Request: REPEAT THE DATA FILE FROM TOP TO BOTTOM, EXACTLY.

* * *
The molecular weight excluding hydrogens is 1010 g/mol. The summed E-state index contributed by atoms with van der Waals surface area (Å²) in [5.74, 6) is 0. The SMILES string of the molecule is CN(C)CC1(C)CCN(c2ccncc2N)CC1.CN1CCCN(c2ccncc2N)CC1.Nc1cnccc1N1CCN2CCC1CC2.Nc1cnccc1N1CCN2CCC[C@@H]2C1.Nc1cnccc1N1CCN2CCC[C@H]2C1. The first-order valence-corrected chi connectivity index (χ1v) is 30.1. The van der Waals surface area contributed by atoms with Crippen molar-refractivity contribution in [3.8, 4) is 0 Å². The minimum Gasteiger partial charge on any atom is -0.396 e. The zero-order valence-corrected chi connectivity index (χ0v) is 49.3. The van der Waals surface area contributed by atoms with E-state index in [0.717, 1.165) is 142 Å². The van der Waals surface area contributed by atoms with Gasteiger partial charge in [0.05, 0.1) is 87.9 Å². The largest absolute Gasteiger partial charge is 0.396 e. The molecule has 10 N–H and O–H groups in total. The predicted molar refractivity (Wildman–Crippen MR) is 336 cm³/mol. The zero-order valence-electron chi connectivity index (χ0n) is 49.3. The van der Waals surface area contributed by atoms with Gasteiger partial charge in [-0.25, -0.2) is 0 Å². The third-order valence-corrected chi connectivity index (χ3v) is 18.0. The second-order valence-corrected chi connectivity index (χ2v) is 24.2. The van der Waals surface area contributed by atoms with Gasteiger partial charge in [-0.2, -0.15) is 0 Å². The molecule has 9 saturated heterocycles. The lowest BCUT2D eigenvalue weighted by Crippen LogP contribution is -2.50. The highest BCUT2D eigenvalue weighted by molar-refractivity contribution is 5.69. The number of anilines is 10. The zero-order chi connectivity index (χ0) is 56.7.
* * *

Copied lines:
The molecular weight excluding hydrogens is 1010 g/mol. The summed E-state index contributed by atoms with van der Waals surface area (Å²) in [5.74, 6) is 0. The SMILES string of the molecule is CN(C)CC1(C)CCN(c2ccncc2N)CC1.CN1CCCN(c2ccncc2N)CC1.Nc1cnccc1N1CCN2CCC1CC2.Nc1cnccc1N1CCN2CCC[C@@H]2C1.Nc1cnccc1N1CCN2CCC[C@H]2C1. The first-order valence-corrected chi connectivity index (χ1v) is 30.1. The van der Waals surface area contributed by atoms with Crippen molar-refractivity contribution in [3.8, 4) is 0 Å². The minimum Gasteiger partial charge on any atom is -0.396 e. The zero-order valence-corrected chi connectivity index (χ0v) is 49.3. The van der Waals surface area contributed by atoms with E-state index in [0.717, 1.165) is 142 Å². The van der Waals surface area contributed by atoms with Gasteiger partial charge in [0.05, 0.1) is 87.9 Å². The largest absolute Gasteiger partial charge is 0.396 e. The molecule has 10 N–H and O–H groups in total. The predicted molar refractivity (Wildman–Crippen MR) is 336 cm³/mol. The zero-order valence-electron chi connectivity index (χ0n) is 49.3. The van der Waals surface area contributed by atoms with Gasteiger partial charge in [-0.25, -0.2) is 0 Å². The third-order valence-corrected chi connectivity index (χ3v) is 18.0. The second-order valence-corrected chi connectivity index (χ2v) is 24.2. The van der Waals surface area contributed by atoms with Gasteiger partial charge in [-0.2, -0.15) is 0 Å². The molecule has 9 saturated heterocycles. The lowest BCUT2D eigenvalue weighted by Crippen LogP contribution is -2.50. The highest BCUT2D eigenvalue weighted by molar-refractivity contribution is 5.69. The number of anilines is 10. The zero-order chi connectivity index (χ0) is 56.7.